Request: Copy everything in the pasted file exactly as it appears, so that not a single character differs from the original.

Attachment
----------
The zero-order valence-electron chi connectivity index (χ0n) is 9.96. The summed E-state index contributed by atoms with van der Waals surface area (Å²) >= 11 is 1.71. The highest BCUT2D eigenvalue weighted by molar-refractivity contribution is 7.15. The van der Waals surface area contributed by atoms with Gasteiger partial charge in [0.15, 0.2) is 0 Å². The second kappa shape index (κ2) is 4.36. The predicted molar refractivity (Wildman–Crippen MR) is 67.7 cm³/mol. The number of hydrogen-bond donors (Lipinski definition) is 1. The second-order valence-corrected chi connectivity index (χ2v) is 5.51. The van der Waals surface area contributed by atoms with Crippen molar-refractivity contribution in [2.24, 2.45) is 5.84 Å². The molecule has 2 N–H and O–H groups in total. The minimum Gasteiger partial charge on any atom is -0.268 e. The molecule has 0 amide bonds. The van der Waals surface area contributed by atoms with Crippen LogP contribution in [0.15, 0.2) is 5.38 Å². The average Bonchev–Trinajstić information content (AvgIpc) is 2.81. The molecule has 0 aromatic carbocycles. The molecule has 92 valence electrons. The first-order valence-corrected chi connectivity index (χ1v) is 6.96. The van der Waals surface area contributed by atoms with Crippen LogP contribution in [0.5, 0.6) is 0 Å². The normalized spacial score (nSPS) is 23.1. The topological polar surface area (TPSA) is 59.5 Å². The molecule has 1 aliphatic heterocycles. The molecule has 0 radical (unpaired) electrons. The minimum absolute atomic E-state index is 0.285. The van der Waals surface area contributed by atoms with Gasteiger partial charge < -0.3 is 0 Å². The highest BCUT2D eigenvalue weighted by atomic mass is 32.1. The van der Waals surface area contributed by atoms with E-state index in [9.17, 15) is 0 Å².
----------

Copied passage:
The zero-order valence-electron chi connectivity index (χ0n) is 9.96. The summed E-state index contributed by atoms with van der Waals surface area (Å²) >= 11 is 1.71. The highest BCUT2D eigenvalue weighted by molar-refractivity contribution is 7.15. The van der Waals surface area contributed by atoms with Gasteiger partial charge in [0.15, 0.2) is 0 Å². The second kappa shape index (κ2) is 4.36. The predicted molar refractivity (Wildman–Crippen MR) is 67.7 cm³/mol. The number of hydrogen-bond donors (Lipinski definition) is 1. The second-order valence-corrected chi connectivity index (χ2v) is 5.51. The van der Waals surface area contributed by atoms with Crippen molar-refractivity contribution in [2.24, 2.45) is 5.84 Å². The molecule has 2 N–H and O–H groups in total. The minimum Gasteiger partial charge on any atom is -0.268 e. The molecule has 0 amide bonds. The van der Waals surface area contributed by atoms with Crippen LogP contribution in [0.15, 0.2) is 5.38 Å². The average Bonchev–Trinajstić information content (AvgIpc) is 2.81. The molecule has 0 aromatic carbocycles. The molecule has 92 valence electrons. The first-order valence-corrected chi connectivity index (χ1v) is 6.96. The van der Waals surface area contributed by atoms with Crippen LogP contribution in [0.5, 0.6) is 0 Å². The normalized spacial score (nSPS) is 23.1. The topological polar surface area (TPSA) is 59.5 Å². The molecule has 1 aliphatic heterocycles. The molecule has 0 radical (unpaired) electrons. The minimum absolute atomic E-state index is 0.285. The van der Waals surface area contributed by atoms with Gasteiger partial charge < -0.3 is 0 Å². The highest BCUT2D eigenvalue weighted by atomic mass is 32.1. The van der Waals surface area contributed by atoms with E-state index in [9.17, 15) is 0 Å².